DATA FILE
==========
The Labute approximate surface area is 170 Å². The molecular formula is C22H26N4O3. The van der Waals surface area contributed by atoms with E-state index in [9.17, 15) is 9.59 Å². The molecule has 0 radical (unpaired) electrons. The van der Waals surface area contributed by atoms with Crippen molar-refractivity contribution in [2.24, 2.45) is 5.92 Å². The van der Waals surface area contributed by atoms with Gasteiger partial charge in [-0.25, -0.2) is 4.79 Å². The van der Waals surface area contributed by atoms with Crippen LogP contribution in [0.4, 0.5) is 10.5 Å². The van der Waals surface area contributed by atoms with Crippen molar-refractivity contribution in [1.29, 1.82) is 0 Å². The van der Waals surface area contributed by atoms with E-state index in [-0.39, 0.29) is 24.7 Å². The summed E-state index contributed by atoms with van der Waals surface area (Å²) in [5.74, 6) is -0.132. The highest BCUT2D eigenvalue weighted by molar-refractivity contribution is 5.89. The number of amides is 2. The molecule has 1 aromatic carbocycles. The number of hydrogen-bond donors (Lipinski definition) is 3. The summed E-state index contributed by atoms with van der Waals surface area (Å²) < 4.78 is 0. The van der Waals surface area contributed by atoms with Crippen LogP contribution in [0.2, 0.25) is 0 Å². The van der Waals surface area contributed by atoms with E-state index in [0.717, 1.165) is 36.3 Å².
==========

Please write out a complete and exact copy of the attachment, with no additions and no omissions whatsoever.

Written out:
The Labute approximate surface area is 170 Å². The molecular formula is C22H26N4O3. The van der Waals surface area contributed by atoms with E-state index in [9.17, 15) is 9.59 Å². The molecule has 0 radical (unpaired) electrons. The van der Waals surface area contributed by atoms with Crippen molar-refractivity contribution in [2.24, 2.45) is 5.92 Å². The van der Waals surface area contributed by atoms with Gasteiger partial charge in [-0.25, -0.2) is 4.79 Å². The van der Waals surface area contributed by atoms with Crippen LogP contribution in [0.4, 0.5) is 10.5 Å². The van der Waals surface area contributed by atoms with Crippen molar-refractivity contribution in [1.29, 1.82) is 0 Å². The van der Waals surface area contributed by atoms with E-state index in [-0.39, 0.29) is 24.7 Å². The summed E-state index contributed by atoms with van der Waals surface area (Å²) in [5.74, 6) is -0.132. The highest BCUT2D eigenvalue weighted by molar-refractivity contribution is 5.89. The number of amides is 2. The molecule has 1 aromatic carbocycles. The number of hydrogen-bond donors (Lipinski definition) is 3. The summed E-state index contributed by atoms with van der Waals surface area (Å²) < 4.78 is 0. The van der Waals surface area contributed by atoms with Crippen LogP contribution in [0.2, 0.25) is 0 Å². The van der Waals surface area contributed by atoms with E-state index in [0.717, 1.165) is 36.3 Å².